Marcus stole a look at his best friend. Way different from shouting at television chefs. Ransom seemed to be paying attention, but Marcus had no way of knowing if he truly understood what he was seeing.
Hazy stars filled the sky before Daichi interrupted the silence. “Nature speaks, but it does not tell its own story.”
Ransom turned to look at the man.
“The mountains we have climbed, the land we have slept upon, the seas we have touched, the sun and stars that bear witness—they are neither accidental nor incidental.” Daichi calmly addressed Ransom. “And you are not here by accident.”
“Nope. I was invited.”
Daichi chuckled. “Yes. You were invited to travel with us for a season, and it is good. Just as God Most High invited the world to become, and it is good.”
“I dunno,” murmured Ransom. “Maybe.”
“This is good,” asserted Marcus.
“The best,” Ransom said with feeling. “So amazing, I sometimes wonder if I’m really here.”
“Yep, we are.”
His friend scooped up sand and let it trickle through his fingers. “This summer really happened?”
“Not sure I want to go back.”
“And why that?” asked Uncle Al.
It took Ransom a while to answer. “Nah, I take it back. The stuff I like best about this summer is stuff I can have at home. But there’s stuff at home I can’t have here.”
“Like Flopsy’s cooking?” Marcus asked with a smirk.
Daichi’s voice took on a lyrical quality. “It is said that those who wander learn to appreciate home, and when they return to it, they find the peace hinted at by calm seas and starry skies.”
“Did you just make that up?” Ransom asked.
After a couple of beats, Ransom muttered, “Well, don’t forget it. I want you to put that in my book.”
The next morning, Uncle Al announced, “We’ve dawdled in high style, but we’ve reached the end of scenic routes. Stretch your legs and fill your lungs with salt air. As of today, I’m taking you boys home.”
Marcus set an easy pace, and Ransom matched his rhythm.
“We took all summer to get this far,” said Ransom. “Hard to believe we’re only four days from home.”
Ransom lengthened his stride, and Marcus gamely kept up, splashing right through the swirling wash of lazy waves.
Marcus asked, “What do you miss most about home?”
“Familiar stuff. Like my job … and my bike … and buying up all the cupcakes in the bakery case … and school ….”
“And Miss Priss?”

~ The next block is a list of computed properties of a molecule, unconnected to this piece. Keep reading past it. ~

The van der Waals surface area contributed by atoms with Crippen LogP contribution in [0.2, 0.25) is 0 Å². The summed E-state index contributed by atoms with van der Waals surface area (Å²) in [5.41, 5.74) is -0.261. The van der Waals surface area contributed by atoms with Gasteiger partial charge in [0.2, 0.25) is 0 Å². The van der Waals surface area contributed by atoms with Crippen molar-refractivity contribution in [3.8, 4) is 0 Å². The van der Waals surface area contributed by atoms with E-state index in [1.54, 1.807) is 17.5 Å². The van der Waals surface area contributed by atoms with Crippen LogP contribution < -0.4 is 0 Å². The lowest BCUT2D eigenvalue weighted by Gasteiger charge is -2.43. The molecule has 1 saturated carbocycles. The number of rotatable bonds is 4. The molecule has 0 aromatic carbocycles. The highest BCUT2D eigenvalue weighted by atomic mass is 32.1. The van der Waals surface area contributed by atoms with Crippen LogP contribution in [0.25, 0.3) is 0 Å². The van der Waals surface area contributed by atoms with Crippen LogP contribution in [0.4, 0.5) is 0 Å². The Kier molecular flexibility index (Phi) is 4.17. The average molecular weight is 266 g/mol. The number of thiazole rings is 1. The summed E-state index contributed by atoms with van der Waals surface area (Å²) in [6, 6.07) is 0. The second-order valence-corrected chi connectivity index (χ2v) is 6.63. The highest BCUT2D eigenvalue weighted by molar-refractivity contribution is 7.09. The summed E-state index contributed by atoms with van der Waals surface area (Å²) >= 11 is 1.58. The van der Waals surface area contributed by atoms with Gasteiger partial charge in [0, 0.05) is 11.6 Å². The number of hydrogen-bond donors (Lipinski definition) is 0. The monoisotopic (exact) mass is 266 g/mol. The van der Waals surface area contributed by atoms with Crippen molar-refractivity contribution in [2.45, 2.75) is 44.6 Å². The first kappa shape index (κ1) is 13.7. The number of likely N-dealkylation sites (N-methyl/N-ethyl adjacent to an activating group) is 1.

Ransom rolled his eyes, but he didn’t deny it. “I guess she counts as something familiar. Next to you, she’s the person I look forward to seeing most.”
“Because you like tormenting her.”
“Is it that obvious?” Ransom laughed. “You think she’s guessed those postcards were from us?”
“Doubt it. We’re not exactly the first people on her mind.”
“Bet it’s driving her crazy.”
“Home in one piece, as promised!” exclaimed Uncle Al as he shook Mr. Turnquist’s hand. “And no worse for wear, though a bit sun-browned and shaggy.”
Mrs. Turnquist left off hugging Marcus long enough to reach for Ransom, who endured her mothering in abashed silence. Marcus couldn’t tell if it was because he wasn’t used to the attention or because Mr. Pavlos had been waiting with the Turnquist family to welcome them back.
Landon grabbed Marcus’s arm and pulled hard. “Did you bring me stuff?”
“Nope.” Smoothing his hand over his younger brother’s short curls, he quietly added, “Only me.”
“That’s pretty good, I guess.” The boy eyed Aleff shrewdly. “What about you?”
“Me?” Uncle Al began patting his pockets and cheerfully said, “Hold out your hands!”
Landon’s eyes widened, and he presented his palms.
One after another, Al pulled out odd rocks. “This is a scrap of the Grand Canyon, and this plug of granite is from South Dakota. I found this turquoise in a river, and this agate was sitting near a crossroads, waiting for a ride. Red pebbles, one from each ocean. An arrowhead. And, oh! I found this pretty little chunk of crystal in a cave.”
Marcus was distracted from Landon’s enthusiasm by Ransom, who shuffled over to greet his dad. But at that same moment, Brenna ran into the kitchen, all smiles.
“What’s that look for?” she exclaimed, swooping in for a hug. “Aren’t you glad to see me?”
Stunned, Marcus grabbed hold of his big sister and … clung.
She laughed and leaned back, trying to see his face. “I can’t wait to hear all about your adventure.”
All he could do was stare, because while he was away, Brenna had changed.
Shining brighter than the stars that had sung him to sleep. Lovelier than any dawn he’d rose early to watch. Running deeper than every river he and Ransom had plunged into. Marcus wanted to shout and weep and sing for joy.
His sister believed.
Next Month: Angel Unaware, Part 23: “Firm Believer”